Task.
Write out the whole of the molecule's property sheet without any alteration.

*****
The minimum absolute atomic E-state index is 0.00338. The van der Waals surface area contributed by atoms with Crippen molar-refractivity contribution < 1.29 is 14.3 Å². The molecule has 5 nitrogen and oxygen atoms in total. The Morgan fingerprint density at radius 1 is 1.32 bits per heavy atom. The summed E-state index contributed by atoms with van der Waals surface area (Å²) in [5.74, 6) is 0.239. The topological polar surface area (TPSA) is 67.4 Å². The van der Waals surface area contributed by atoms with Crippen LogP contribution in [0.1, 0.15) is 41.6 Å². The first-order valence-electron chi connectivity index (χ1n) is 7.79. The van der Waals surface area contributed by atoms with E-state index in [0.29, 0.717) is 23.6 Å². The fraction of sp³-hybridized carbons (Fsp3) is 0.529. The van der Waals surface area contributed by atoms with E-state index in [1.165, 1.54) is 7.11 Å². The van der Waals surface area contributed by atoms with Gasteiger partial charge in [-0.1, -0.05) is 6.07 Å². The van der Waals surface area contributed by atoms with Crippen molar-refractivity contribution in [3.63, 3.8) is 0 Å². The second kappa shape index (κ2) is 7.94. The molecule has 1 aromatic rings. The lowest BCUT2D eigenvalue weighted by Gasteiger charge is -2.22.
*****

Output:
The minimum absolute atomic E-state index is 0.00338. The van der Waals surface area contributed by atoms with Crippen molar-refractivity contribution < 1.29 is 14.3 Å². The molecule has 5 nitrogen and oxygen atoms in total. The Morgan fingerprint density at radius 1 is 1.32 bits per heavy atom. The summed E-state index contributed by atoms with van der Waals surface area (Å²) in [5.74, 6) is 0.239. The topological polar surface area (TPSA) is 67.4 Å². The van der Waals surface area contributed by atoms with Crippen LogP contribution in [0.1, 0.15) is 41.6 Å². The first-order valence-electron chi connectivity index (χ1n) is 7.79. The van der Waals surface area contributed by atoms with E-state index in [0.29, 0.717) is 23.6 Å². The fraction of sp³-hybridized carbons (Fsp3) is 0.529. The van der Waals surface area contributed by atoms with E-state index in [1.165, 1.54) is 7.11 Å². The van der Waals surface area contributed by atoms with Gasteiger partial charge in [-0.1, -0.05) is 6.07 Å². The van der Waals surface area contributed by atoms with Crippen molar-refractivity contribution in [3.63, 3.8) is 0 Å². The second kappa shape index (κ2) is 7.94. The molecule has 1 aromatic rings. The lowest BCUT2D eigenvalue weighted by Gasteiger charge is -2.22.